That is leading to vigorous debate inside and outside the Fed. Minutes from the central bank’s meeting on 19-20 September showed many participants concerned about a persistent low-inflation environment, which might have implications for a rate rise in December and the three hikes forecasted for 2018. Over the summer, a group of economists aptly called ‘Fed Up’ lobbied for the central bank to raise its 2 percent target.
“If we do see inflationary pressure pick up in the US, especially if it’s above expected, that could be a defining moment for infrastructure,” Pil says. “We have products in every asset class that will perform well for clients at different points in the cycle. Infrastructure is absolutely critical for the part of the cycle where you see inflationary pressures pick up.”
That’s important, because it cements the idea that infrastructure can be a bedrock of institutional portfolios and is well suited for a changing economy. It also wouldn’t hurt JPMAM’s infrastructure portfolio.
“We believe that our cashflows will increase about 80 percent of what inflation goes up. In other words, what you will earn over time will also rise with inflation,” he explains. “[I’m] not necessarily saying every part of this asset class will outperform, but generally this asset class will perform better than most.”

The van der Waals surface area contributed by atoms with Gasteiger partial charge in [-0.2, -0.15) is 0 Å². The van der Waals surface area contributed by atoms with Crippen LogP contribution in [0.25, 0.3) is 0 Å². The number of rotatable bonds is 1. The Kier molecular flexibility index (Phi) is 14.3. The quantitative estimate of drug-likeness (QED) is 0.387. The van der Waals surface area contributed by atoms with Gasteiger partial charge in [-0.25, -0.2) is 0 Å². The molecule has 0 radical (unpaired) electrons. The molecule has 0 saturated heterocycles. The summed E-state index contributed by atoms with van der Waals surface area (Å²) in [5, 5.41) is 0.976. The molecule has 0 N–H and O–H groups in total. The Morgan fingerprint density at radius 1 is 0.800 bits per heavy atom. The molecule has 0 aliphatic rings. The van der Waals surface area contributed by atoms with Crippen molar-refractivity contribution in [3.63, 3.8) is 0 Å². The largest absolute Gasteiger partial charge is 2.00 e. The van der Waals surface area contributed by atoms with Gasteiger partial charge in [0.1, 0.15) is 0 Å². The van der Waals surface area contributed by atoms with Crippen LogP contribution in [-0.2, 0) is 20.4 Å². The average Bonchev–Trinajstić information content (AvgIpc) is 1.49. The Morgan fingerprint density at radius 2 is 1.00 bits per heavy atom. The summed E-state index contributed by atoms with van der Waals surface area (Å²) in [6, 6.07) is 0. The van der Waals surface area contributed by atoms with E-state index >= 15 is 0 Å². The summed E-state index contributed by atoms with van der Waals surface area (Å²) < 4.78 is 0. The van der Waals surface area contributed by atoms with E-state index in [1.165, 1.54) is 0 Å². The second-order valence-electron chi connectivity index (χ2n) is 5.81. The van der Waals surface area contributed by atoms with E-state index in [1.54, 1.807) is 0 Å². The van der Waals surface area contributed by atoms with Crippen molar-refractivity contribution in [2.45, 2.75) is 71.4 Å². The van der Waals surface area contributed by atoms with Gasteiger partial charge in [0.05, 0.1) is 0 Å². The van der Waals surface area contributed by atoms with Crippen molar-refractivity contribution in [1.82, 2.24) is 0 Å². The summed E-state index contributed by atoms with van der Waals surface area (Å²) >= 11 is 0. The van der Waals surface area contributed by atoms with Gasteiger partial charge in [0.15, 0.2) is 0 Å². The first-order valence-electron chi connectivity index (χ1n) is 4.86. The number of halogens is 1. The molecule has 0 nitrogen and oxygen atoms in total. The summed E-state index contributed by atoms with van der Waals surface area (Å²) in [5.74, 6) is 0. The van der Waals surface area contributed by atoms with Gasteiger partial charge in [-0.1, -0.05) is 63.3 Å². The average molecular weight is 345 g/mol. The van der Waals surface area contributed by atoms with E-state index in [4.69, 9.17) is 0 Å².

Contracted or regulated
JPMAM’s strategy is centred on core and core-plus infrastructure in OECD markets and focuses on maximising an asset’s value through performance rather than deals and exits.
“The pendulum is swinging back towards core, core-plus, diversified exposures,” Pil says. “There was a time for more opportunistic investing, but I would say for the next three-to-five years, the focus on diversified cashflow, generative, stable, total-return type investing is going to be key.”
At the heart of it, on the equity side, is the open-ended JPMorgan Infrastructure Investments Fund, valued at $6.1 billion as of 31 March, according to documents from the City of Fresno Employees Retirement System. IIF is targeting 8 percent to 12 percent returns and is generating a 6.6 percent net IRR over one year and 6.9 percent for five years (see next page for more information).